- Implementing a new Clinical Collaboration Platform (CCP) may seem challenging given the complexities of healthcare
- Following proven best practices can ensure a successful CCP implementation
- Learn more about the 5 Keys to Implementing a Clinical Collaboration Platform
The ability to change, adapt, and evolve better than your peers is a sustainable competitive advantage. Yet change can be hard.
Nowhere is this more evident than in healthcare, which has additional “change” hurdles not as prevalent in other industries:
- Regulatory and safety concerns
- Complex, multi-disciplinary organizations
- Aging technological infrastructures
- Evidence-based scrutiny
- Staff burnout and fatigue
Clinical Collaboration Platforms
So, it comes as no surprise that implementing a new Clinical Collaboration Platform (CCP) may seem like a daunting challenge for healthcare organizations. A CCP is a solution that combines secure messaging, voice, video, and alerts into a single platform to streamline clinical communication workflows.
As the unified backbone of clinical communication, CCPs touch nearly every person in the enterprise. And implementing a new CCP forces day-to-day staff to adapt their communication habits.
Meeting the Challenge
Implemented properly, CCPs can transform the way healthcare organizations operate, accelerating patient care and enhancing clinician satisfaction. The key to successfully implementing a CCP is substantial upfront preparation. As the old saying goes, “proper prior planning prevents poor performance.”
In that spirit, the following best practice learnings are provided to drive success in implementing new Clinical Collaboration Platforms:
- Assemble a diverse cross-functional team to lead the effort.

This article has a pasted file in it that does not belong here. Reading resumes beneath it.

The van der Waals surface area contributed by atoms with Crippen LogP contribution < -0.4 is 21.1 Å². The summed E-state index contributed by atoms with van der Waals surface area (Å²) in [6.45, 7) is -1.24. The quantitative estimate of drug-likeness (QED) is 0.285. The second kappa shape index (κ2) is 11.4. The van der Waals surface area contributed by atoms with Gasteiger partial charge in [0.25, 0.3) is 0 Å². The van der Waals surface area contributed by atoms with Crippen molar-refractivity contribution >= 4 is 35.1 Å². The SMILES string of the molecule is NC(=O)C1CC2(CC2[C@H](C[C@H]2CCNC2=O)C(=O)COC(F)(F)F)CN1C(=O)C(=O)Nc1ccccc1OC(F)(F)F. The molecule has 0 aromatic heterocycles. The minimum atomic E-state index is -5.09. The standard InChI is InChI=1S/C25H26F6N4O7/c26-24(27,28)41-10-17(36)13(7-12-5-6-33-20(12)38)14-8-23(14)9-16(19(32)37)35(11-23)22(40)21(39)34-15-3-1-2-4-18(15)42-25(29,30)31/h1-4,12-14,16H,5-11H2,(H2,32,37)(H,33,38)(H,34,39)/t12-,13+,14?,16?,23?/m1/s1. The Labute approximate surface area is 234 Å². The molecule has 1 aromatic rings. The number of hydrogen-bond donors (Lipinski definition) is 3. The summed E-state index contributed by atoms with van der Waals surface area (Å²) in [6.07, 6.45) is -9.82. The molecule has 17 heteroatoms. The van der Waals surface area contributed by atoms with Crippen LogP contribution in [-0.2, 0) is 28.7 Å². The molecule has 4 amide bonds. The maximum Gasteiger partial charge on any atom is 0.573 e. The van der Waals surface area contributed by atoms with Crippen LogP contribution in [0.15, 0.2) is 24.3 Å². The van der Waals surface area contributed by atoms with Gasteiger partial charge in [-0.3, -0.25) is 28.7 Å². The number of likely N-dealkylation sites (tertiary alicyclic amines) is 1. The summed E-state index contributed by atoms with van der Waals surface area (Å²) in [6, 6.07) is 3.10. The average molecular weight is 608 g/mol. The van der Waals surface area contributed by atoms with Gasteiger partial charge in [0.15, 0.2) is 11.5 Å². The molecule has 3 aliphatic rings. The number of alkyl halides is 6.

An essential requirement at the start is to ensure that the project team includes a diverse mix of clinical leaders to guide the initiative. While IT no doubt plays an essential role in the initiative’s success, clinical leaders such as CMIOs, CMOs, CNOs, and related roles best understand the pain points of current state communication workflows and what future state the new CCP needs to deliver.
- Define a broad user scope to drive adoption.
Health systems are interdisciplinary ecosystems. Multiple roles and specialties must interact continuously to deliver great patient care. Nurses cannot collaborate effectively if their providers are not on the same platform. Pulmonologists cannot collaborate effectively if their respiratory therapists are not on the same platform. Broad coverage optimizes efficiency and adoption.
- Leverage dedicated project managers and PM frameworks.
It is important to have a dedicated project manager on both the provider and vendor side to lead the day-to-day flow of the project and to drive initiative success. Dedicated PMs and their frameworks are designed to manage the complexities of a system-wide change management initiative such as implementing a new CCP.
- Balance technical and clinical considerations in project discovery and planning.
Implementing a CCP requires attention to both technical and clinical components impacting the solution. On the technical side, organizations should consider an upfront network audit to evaluate the preparedness of their infrastructure. On the clinical side, PMs should spend ample time “on the floor” understanding the key pain points in communication workflows.
- Communicate with users ongoing and in multiple mediums.
Users of a CCP need a variety of opportunities to learn about the benefits and functionality of the product. Best practices include building a dedicated communication plan, a high-visibility intranet site, and a program of “champion” users to assist with in-person training and “at the elbow” support.